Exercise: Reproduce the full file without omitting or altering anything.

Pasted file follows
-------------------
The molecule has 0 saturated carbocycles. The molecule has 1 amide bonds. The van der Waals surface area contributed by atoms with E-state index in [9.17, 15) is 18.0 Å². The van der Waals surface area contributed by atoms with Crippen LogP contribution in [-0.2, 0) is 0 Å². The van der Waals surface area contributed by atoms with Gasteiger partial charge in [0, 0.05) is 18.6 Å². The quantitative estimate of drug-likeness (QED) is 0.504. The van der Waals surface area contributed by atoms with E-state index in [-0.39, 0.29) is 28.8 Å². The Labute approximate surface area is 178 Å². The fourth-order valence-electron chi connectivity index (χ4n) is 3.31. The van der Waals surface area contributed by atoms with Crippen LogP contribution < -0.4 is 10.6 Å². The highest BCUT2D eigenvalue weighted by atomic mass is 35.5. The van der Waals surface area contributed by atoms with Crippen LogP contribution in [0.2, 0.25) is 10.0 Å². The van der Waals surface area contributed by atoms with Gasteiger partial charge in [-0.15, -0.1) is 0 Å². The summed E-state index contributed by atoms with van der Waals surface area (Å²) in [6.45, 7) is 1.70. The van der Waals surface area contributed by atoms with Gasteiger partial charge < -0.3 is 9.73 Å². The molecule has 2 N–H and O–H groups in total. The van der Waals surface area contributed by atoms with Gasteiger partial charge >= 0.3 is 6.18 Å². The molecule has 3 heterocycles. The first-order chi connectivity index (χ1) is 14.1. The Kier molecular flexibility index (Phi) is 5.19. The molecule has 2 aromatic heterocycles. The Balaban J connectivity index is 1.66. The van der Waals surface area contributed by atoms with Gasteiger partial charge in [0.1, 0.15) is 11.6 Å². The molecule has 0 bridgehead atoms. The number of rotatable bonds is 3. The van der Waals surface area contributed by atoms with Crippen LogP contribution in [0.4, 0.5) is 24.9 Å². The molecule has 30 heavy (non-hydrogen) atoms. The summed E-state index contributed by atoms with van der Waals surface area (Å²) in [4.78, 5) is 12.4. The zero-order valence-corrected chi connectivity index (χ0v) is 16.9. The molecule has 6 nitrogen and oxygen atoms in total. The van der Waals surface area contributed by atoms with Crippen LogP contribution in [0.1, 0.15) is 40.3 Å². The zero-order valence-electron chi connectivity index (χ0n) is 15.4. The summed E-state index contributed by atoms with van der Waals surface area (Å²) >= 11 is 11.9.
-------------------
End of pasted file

The molecule has 0 saturated carbocycles. The molecule has 1 amide bonds. The van der Waals surface area contributed by atoms with E-state index in [9.17, 15) is 18.0 Å². The van der Waals surface area contributed by atoms with Crippen LogP contribution in [-0.2, 0) is 0 Å². The van der Waals surface area contributed by atoms with Gasteiger partial charge in [0, 0.05) is 18.6 Å². The quantitative estimate of drug-likeness (QED) is 0.504. The van der Waals surface area contributed by atoms with E-state index in [-0.39, 0.29) is 28.8 Å². The Labute approximate surface area is 178 Å². The fourth-order valence-electron chi connectivity index (χ4n) is 3.31. The van der Waals surface area contributed by atoms with Crippen LogP contribution < -0.4 is 10.6 Å². The highest BCUT2D eigenvalue weighted by atomic mass is 35.5. The van der Waals surface area contributed by atoms with Crippen LogP contribution in [0.2, 0.25) is 10.0 Å². The van der Waals surface area contributed by atoms with Gasteiger partial charge in [-0.15, -0.1) is 0 Å². The summed E-state index contributed by atoms with van der Waals surface area (Å²) in [6.45, 7) is 1.70. The van der Waals surface area contributed by atoms with Gasteiger partial charge < -0.3 is 9.73 Å². The molecule has 2 N–H and O–H groups in total. The van der Waals surface area contributed by atoms with Gasteiger partial charge >= 0.3 is 6.18 Å². The molecule has 3 heterocycles. The first-order chi connectivity index (χ1) is 14.1. The Kier molecular flexibility index (Phi) is 5.19. The molecule has 2 aromatic heterocycles. The Balaban J connectivity index is 1.66. The van der Waals surface area contributed by atoms with Gasteiger partial charge in [0.1, 0.15) is 11.6 Å². The molecule has 0 bridgehead atoms. The number of rotatable bonds is 3. The van der Waals surface area contributed by atoms with Crippen LogP contribution in [0.4, 0.5) is 24.9 Å². The molecule has 30 heavy (non-hydrogen) atoms. The summed E-state index contributed by atoms with van der Waals surface area (Å²) in [4.78, 5) is 12.4. The zero-order valence-corrected chi connectivity index (χ0v) is 16.9. The molecule has 6 nitrogen and oxygen atoms in total. The van der Waals surface area contributed by atoms with Crippen LogP contribution in [0.1, 0.15) is 40.3 Å². The zero-order valence-electron chi connectivity index (χ0n) is 15.4. The summed E-state index contributed by atoms with van der Waals surface area (Å²) >= 11 is 11.9.